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A Good Deal?

Oct 25, 2012

I’ve never watched Survivor. Although it’s one of the longest running reality shows on the air, I’ve never tuned in before. To be clear, I have been intrigued. The thought of humans deserted in a remote location with no food or shelter having to forge their own way against severe elements is worth watching.But this season, I’ve had my DVR set to record every single episode.There’s a good reason.One of my closest friends, Lisa, is on this season.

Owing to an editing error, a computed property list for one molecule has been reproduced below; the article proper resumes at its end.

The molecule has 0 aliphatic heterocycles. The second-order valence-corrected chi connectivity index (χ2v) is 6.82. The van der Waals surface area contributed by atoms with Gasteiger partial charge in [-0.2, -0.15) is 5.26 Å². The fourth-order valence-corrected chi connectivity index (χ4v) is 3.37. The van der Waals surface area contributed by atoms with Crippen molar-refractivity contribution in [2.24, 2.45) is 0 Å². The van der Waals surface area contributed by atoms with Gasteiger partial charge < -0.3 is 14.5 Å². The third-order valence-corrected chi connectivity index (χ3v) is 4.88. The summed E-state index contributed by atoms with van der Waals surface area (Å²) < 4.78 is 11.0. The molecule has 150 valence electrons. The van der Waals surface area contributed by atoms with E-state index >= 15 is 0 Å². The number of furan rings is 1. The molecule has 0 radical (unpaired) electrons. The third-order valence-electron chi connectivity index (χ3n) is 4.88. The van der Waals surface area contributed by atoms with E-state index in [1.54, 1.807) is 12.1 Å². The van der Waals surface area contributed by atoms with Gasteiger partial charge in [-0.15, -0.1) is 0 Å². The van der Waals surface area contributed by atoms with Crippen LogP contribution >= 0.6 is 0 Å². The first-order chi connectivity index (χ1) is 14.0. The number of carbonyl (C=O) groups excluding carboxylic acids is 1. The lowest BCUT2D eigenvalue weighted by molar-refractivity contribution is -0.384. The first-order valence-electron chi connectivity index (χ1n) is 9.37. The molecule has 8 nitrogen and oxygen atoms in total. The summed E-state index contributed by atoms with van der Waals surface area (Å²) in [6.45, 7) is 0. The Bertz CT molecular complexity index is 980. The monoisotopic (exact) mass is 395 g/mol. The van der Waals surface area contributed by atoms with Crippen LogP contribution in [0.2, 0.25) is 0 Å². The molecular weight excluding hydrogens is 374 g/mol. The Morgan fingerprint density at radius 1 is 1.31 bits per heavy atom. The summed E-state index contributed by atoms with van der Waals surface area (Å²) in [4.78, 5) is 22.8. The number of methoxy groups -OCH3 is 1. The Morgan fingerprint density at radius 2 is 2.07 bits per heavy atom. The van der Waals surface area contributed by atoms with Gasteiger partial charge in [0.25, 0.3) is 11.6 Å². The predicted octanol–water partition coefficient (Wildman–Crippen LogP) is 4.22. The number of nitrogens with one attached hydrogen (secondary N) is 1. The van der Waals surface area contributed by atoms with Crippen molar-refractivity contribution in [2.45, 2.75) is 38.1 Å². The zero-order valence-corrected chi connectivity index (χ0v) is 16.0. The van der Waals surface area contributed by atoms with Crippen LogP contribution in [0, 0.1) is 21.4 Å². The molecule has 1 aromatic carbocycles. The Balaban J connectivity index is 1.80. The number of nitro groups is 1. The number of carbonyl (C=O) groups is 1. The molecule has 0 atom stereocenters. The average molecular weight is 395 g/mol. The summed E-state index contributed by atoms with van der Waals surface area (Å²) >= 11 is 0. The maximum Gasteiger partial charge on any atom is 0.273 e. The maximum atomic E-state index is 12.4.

Her tribe is Tandang and the stakes seem to get higher and higher in every episode. While her tribe has fared well – steering clear of tribal council and maintaining a fairly close knit group – it’s clear that the severe conditions are starting to take their toll.Emotional fuses are on edge.Stomachs are growling loud.Alliances are wearing thin.Exhaustion is setting in.On Wednesday night, Tandang and the opposing tribe, Kalabaw, took to a challenge that couldn’t be completed. The two groups came to a nail-biting standstill that lasted 60 nerve-wracking and exhausting minutes. I wasn’t even a part of the challenge and I felt completely spent as I watched them wrestle in the mud and cling to the opposing team member’s extremities in an effort to hamper their progress.The adrenalin was running high enough to peak on Mt. Everest and understandably so – there was a lot at stake – a full, delicious meal awaiting the winner. Now remember, none of these folks had eaten anything that would satisfy even the tiniest toddler in two weeks so the sound of a delicious, satisfying meal was a stake high enough to make a grown man cry.So. . . in the heat of a battle-going-nowhere. . a deal was struck between the tribes.Kalabaw agreed to forfeit if Tandang would agree to let them have the victory meal. In exchange, Kalabaw would give their bag of rice (the only food stable in their camp) to Tandang.You could just see the tribe member’s mouths watering as they silently prayed that Tandang’s members would agree to the terms. In minutes, for better or worse, the deal was struck and Kalabaw headed off to enjoy a banquet feast of delicacies while Tandang, stomachs aching, went to claim their extra bag of rice.Which tribe was better off?In the heat of the moment, victory seemed sweet for Kalabaw. Every tantalizing bite of the sandwiches, soup and sweet desserts must have felt like finding gold at the end of the rainbow for this brow beaten group. But after they pushed back from the table and took their final bite, they became pensive and thoughtful. You could see concern write itself like a dismal poem across their foreheads.What would happen when the digestive system did its job and their bodies were in need of more fuel? They had exchanged their long-term sustenance for short-term enjoyment.Emotions ran high.Worry crept in.Anxiety took it’s toll.I think Tandang took the better side of the deal. Granted, the temporary satisfaction of that momentary win would have been sweet, but the cost would have been high.How do I know, you ask?Cause I’ve made this trade before – not on the remote island of reality tv, but on the pathway of my real life – and I know from experience that this kind of trade only satisfies for a little while. . . .Every.Single.Time.Long-term assurance is sweeter than short-term enjoyment.What do you think?Priscilla